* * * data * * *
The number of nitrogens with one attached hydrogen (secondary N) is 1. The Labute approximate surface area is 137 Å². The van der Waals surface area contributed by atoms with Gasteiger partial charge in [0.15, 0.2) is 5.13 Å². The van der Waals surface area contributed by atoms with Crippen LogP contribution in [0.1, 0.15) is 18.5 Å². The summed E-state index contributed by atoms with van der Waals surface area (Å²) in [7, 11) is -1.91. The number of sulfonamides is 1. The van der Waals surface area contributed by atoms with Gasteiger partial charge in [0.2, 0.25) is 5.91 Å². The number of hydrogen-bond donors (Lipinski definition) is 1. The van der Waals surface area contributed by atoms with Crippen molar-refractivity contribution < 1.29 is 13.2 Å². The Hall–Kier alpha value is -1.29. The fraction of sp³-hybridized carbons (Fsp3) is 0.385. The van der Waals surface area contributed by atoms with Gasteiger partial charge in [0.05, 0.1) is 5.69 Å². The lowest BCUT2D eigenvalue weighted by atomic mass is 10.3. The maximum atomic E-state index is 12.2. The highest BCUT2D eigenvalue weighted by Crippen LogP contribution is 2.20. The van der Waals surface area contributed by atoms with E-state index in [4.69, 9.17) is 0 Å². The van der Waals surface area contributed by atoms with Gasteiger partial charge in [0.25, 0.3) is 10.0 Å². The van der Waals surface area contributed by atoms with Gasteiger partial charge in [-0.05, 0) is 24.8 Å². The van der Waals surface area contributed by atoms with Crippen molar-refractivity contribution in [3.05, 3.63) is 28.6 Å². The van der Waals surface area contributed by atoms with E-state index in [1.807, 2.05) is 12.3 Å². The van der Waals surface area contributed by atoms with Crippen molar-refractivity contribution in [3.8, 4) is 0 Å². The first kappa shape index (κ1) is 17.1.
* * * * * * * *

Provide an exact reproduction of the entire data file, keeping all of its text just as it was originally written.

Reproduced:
The number of nitrogens with one attached hydrogen (secondary N) is 1. The Labute approximate surface area is 137 Å². The van der Waals surface area contributed by atoms with Gasteiger partial charge in [0.15, 0.2) is 5.13 Å². The van der Waals surface area contributed by atoms with Crippen LogP contribution in [0.1, 0.15) is 18.5 Å². The summed E-state index contributed by atoms with van der Waals surface area (Å²) in [7, 11) is -1.91. The number of sulfonamides is 1. The van der Waals surface area contributed by atoms with Gasteiger partial charge in [0.2, 0.25) is 5.91 Å². The number of hydrogen-bond donors (Lipinski definition) is 1. The van der Waals surface area contributed by atoms with Crippen molar-refractivity contribution < 1.29 is 13.2 Å². The Hall–Kier alpha value is -1.29. The fraction of sp³-hybridized carbons (Fsp3) is 0.385. The van der Waals surface area contributed by atoms with Gasteiger partial charge in [0.05, 0.1) is 5.69 Å². The lowest BCUT2D eigenvalue weighted by atomic mass is 10.3. The maximum atomic E-state index is 12.2. The highest BCUT2D eigenvalue weighted by Crippen LogP contribution is 2.20. The van der Waals surface area contributed by atoms with E-state index in [4.69, 9.17) is 0 Å². The van der Waals surface area contributed by atoms with Gasteiger partial charge in [0.25, 0.3) is 10.0 Å². The van der Waals surface area contributed by atoms with Gasteiger partial charge in [-0.05, 0) is 24.8 Å². The van der Waals surface area contributed by atoms with Crippen molar-refractivity contribution in [3.05, 3.63) is 28.6 Å². The van der Waals surface area contributed by atoms with E-state index in [1.807, 2.05) is 12.3 Å². The van der Waals surface area contributed by atoms with Crippen molar-refractivity contribution in [3.8, 4) is 0 Å². The first kappa shape index (κ1) is 17.1.